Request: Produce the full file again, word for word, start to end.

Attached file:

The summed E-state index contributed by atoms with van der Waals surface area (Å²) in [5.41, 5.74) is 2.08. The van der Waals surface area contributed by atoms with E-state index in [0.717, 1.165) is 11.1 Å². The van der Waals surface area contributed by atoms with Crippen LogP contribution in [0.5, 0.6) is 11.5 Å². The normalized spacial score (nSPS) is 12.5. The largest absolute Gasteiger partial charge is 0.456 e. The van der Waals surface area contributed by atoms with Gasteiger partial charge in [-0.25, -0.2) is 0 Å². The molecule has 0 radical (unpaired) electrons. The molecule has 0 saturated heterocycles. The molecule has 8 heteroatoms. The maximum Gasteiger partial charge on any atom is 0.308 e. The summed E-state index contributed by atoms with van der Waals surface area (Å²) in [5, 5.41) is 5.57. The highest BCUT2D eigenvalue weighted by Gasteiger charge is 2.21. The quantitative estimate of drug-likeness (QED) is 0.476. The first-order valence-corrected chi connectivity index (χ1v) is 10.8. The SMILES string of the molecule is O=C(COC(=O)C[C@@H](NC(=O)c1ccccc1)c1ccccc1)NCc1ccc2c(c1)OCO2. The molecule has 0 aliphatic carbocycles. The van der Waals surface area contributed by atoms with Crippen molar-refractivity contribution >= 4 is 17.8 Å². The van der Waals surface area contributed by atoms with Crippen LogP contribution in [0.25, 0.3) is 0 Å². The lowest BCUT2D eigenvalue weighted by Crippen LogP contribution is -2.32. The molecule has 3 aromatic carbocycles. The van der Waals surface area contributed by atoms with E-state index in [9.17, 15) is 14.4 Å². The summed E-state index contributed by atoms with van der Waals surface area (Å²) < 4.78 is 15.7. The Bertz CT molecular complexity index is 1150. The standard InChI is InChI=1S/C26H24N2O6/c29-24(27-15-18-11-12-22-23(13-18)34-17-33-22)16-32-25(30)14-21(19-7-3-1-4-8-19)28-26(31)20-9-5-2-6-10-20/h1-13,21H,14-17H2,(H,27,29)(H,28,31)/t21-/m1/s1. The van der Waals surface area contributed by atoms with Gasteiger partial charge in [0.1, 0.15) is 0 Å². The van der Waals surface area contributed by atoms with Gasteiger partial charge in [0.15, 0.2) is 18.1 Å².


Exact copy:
The summed E-state index contributed by atoms with van der Waals surface area (Å²) in [5.41, 5.74) is 2.08. The van der Waals surface area contributed by atoms with E-state index in [0.717, 1.165) is 11.1 Å². The van der Waals surface area contributed by atoms with Crippen LogP contribution in [0.5, 0.6) is 11.5 Å². The normalized spacial score (nSPS) is 12.5. The largest absolute Gasteiger partial charge is 0.456 e. The van der Waals surface area contributed by atoms with Gasteiger partial charge in [-0.25, -0.2) is 0 Å². The molecule has 0 radical (unpaired) electrons. The molecule has 0 saturated heterocycles. The molecule has 8 heteroatoms. The maximum Gasteiger partial charge on any atom is 0.308 e. The summed E-state index contributed by atoms with van der Waals surface area (Å²) in [5, 5.41) is 5.57. The highest BCUT2D eigenvalue weighted by Gasteiger charge is 2.21. The quantitative estimate of drug-likeness (QED) is 0.476. The first-order valence-corrected chi connectivity index (χ1v) is 10.8. The SMILES string of the molecule is O=C(COC(=O)C[C@@H](NC(=O)c1ccccc1)c1ccccc1)NCc1ccc2c(c1)OCO2. The molecule has 0 aliphatic carbocycles. The van der Waals surface area contributed by atoms with Crippen molar-refractivity contribution >= 4 is 17.8 Å². The van der Waals surface area contributed by atoms with Crippen LogP contribution in [0.25, 0.3) is 0 Å². The lowest BCUT2D eigenvalue weighted by Crippen LogP contribution is -2.32. The molecule has 3 aromatic carbocycles. The van der Waals surface area contributed by atoms with E-state index in [9.17, 15) is 14.4 Å². The summed E-state index contributed by atoms with van der Waals surface area (Å²) < 4.78 is 15.7. The Bertz CT molecular complexity index is 1150. The standard InChI is InChI=1S/C26H24N2O6/c29-24(27-15-18-11-12-22-23(13-18)34-17-33-22)16-32-25(30)14-21(19-7-3-1-4-8-19)28-26(31)20-9-5-2-6-10-20/h1-13,21H,14-17H2,(H,27,29)(H,28,31)/t21-/m1/s1. The van der Waals surface area contributed by atoms with Gasteiger partial charge in [0.1, 0.15) is 0 Å². The van der Waals surface area contributed by atoms with Gasteiger partial charge in [0.15, 0.2) is 18.1 Å².